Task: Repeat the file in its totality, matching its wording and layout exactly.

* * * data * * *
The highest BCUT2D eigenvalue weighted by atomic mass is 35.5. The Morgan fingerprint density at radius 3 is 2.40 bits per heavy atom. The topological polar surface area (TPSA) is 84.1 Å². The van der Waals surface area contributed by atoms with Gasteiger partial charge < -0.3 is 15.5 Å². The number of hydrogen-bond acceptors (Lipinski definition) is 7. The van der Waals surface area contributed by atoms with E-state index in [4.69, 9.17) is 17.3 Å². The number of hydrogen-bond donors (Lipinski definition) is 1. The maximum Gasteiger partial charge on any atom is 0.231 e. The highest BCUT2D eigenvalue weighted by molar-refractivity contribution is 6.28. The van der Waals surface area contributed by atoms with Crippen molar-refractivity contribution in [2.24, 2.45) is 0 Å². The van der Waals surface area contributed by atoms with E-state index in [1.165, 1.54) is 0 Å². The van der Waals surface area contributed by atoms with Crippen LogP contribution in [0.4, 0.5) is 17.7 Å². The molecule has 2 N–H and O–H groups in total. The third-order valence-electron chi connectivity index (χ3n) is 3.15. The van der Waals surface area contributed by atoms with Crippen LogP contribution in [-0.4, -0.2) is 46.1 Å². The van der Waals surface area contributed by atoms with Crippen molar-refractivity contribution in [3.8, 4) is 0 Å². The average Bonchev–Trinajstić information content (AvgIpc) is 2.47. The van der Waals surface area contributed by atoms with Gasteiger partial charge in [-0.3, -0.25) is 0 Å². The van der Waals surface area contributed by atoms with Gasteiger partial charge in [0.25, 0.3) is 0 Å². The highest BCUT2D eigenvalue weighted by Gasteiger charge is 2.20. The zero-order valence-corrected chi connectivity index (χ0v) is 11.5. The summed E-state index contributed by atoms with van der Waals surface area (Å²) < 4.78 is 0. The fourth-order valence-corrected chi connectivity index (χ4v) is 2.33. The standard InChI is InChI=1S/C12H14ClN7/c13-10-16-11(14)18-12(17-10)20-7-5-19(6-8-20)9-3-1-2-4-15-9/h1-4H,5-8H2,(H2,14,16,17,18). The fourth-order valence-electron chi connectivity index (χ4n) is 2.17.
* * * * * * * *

The highest BCUT2D eigenvalue weighted by atomic mass is 35.5. The Morgan fingerprint density at radius 3 is 2.40 bits per heavy atom. The topological polar surface area (TPSA) is 84.1 Å². The van der Waals surface area contributed by atoms with Gasteiger partial charge < -0.3 is 15.5 Å². The number of hydrogen-bond acceptors (Lipinski definition) is 7. The van der Waals surface area contributed by atoms with E-state index in [4.69, 9.17) is 17.3 Å². The number of hydrogen-bond donors (Lipinski definition) is 1. The maximum Gasteiger partial charge on any atom is 0.231 e. The highest BCUT2D eigenvalue weighted by molar-refractivity contribution is 6.28. The van der Waals surface area contributed by atoms with Crippen molar-refractivity contribution in [2.24, 2.45) is 0 Å². The van der Waals surface area contributed by atoms with E-state index in [1.165, 1.54) is 0 Å². The van der Waals surface area contributed by atoms with Crippen LogP contribution in [0.4, 0.5) is 17.7 Å². The molecule has 2 N–H and O–H groups in total. The third-order valence-electron chi connectivity index (χ3n) is 3.15. The van der Waals surface area contributed by atoms with Crippen LogP contribution in [-0.4, -0.2) is 46.1 Å². The van der Waals surface area contributed by atoms with Crippen molar-refractivity contribution in [3.8, 4) is 0 Å². The average Bonchev–Trinajstić information content (AvgIpc) is 2.47. The van der Waals surface area contributed by atoms with Gasteiger partial charge in [-0.3, -0.25) is 0 Å². The van der Waals surface area contributed by atoms with Gasteiger partial charge in [0.25, 0.3) is 0 Å². The highest BCUT2D eigenvalue weighted by Gasteiger charge is 2.20. The zero-order valence-corrected chi connectivity index (χ0v) is 11.5. The summed E-state index contributed by atoms with van der Waals surface area (Å²) < 4.78 is 0. The fourth-order valence-corrected chi connectivity index (χ4v) is 2.33. The standard InChI is InChI=1S/C12H14ClN7/c13-10-16-11(14)18-12(17-10)20-7-5-19(6-8-20)9-3-1-2-4-15-9/h1-4H,5-8H2,(H2,14,16,17,18). The fourth-order valence-electron chi connectivity index (χ4n) is 2.17.